“Audiences are going to engage with content that is original and unique, which means canned, generic content will fall by the wayside.”
– Kristin Marquet, Founder & Creative Director, Creative Development Media
Remember the days when branding your product or service involved a cowboy, sitting on a horse, wearing a 10-gallon hat and holding a cigarette? Seems like forever ago. Today’s savvy consumers demand stimulation through every sense imaginable. Sound, touch, feel and engagement are not only popular concepts for brand management, but necessary ones as well.
It’s all about the experience – and today’s marketers know it. Successful brand engagement means you are tapping into your consumers’ emotions. The concept of audience participation has morphed into a paramount step toward reaching – and keeping – your customers. Simply put, brand engagement is the forming of a bond or a loyalty between a consumer and a brand. And while it’s a part of the brand management pie, you can make the case that it’s the most important one.
Deb Gabor believes that the brands capable of giving their customers ways to interact with them are the ones people are talking about. “Articulating your brand and bringing it to life, and having lots of one-on-one connections with your audiences, takes place in several different forms,” says Gabor, CEO of Sol Marketing. “These include digital marketing and content marketing through the internet, as well as real-life events – if your brand exists in places other than online – and the management and activation of all the various touch points that exist around your brand.”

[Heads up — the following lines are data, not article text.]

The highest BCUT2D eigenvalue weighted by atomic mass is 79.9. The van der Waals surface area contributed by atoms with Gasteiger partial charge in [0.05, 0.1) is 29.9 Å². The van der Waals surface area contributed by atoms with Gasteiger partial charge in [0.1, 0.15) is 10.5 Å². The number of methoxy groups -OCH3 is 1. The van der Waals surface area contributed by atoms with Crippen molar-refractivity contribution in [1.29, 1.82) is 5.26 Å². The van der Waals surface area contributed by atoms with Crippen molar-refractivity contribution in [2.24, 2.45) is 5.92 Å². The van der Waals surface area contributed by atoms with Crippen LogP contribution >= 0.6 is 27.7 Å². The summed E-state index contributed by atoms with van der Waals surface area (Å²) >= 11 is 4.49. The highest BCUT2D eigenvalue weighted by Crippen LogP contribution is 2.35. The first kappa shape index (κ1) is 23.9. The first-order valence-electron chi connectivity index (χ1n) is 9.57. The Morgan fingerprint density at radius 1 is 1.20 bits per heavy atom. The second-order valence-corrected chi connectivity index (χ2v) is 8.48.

Gabor says a brand exists in a 360-degree space. Consumers should to want to eat, drink, live, smell and further experience a brand in every environment. That one-on-one engagement gives customers the option to interact with a brand and feel it is specific to them.
Kristin Marquet describes brand engagement as the consumer’s emotional attachment to a brand, and she says continuous brand engagement is important in developing and maintaining a loyal client base. It requires the use of multiple touchpoints with consumers.
“It’s important to have multiple touchpoints that are consistent, because it allows the customer to experience the same messaging and same level of service, from the first encounter to the last,” says Marquet, founder and creative director of Creative Development Media.
Be the real deal
Look around and you’ll see that consumers are getting smarter when it comes to organic, authentic content. More often, audiences are able to discern true content from “fake news.” Gabor says the idea is to make your content seem as authentic as possible, and not too overtly salesey.
“In the world of fake and not-fake news, people are increasingly skeptical of the content they consume,” she says. “Authenticity is going to become more important as audiences become more sophisticated in their consumption of content.”
Today’s consumers have a wide variety of platforms from which they can consume content. “Audiences are going to engage with content that is original and unique, which means canned, generic content will fall by the wayside,” Marquet says. “If brands want high engagement, producing top-notch content is critical.”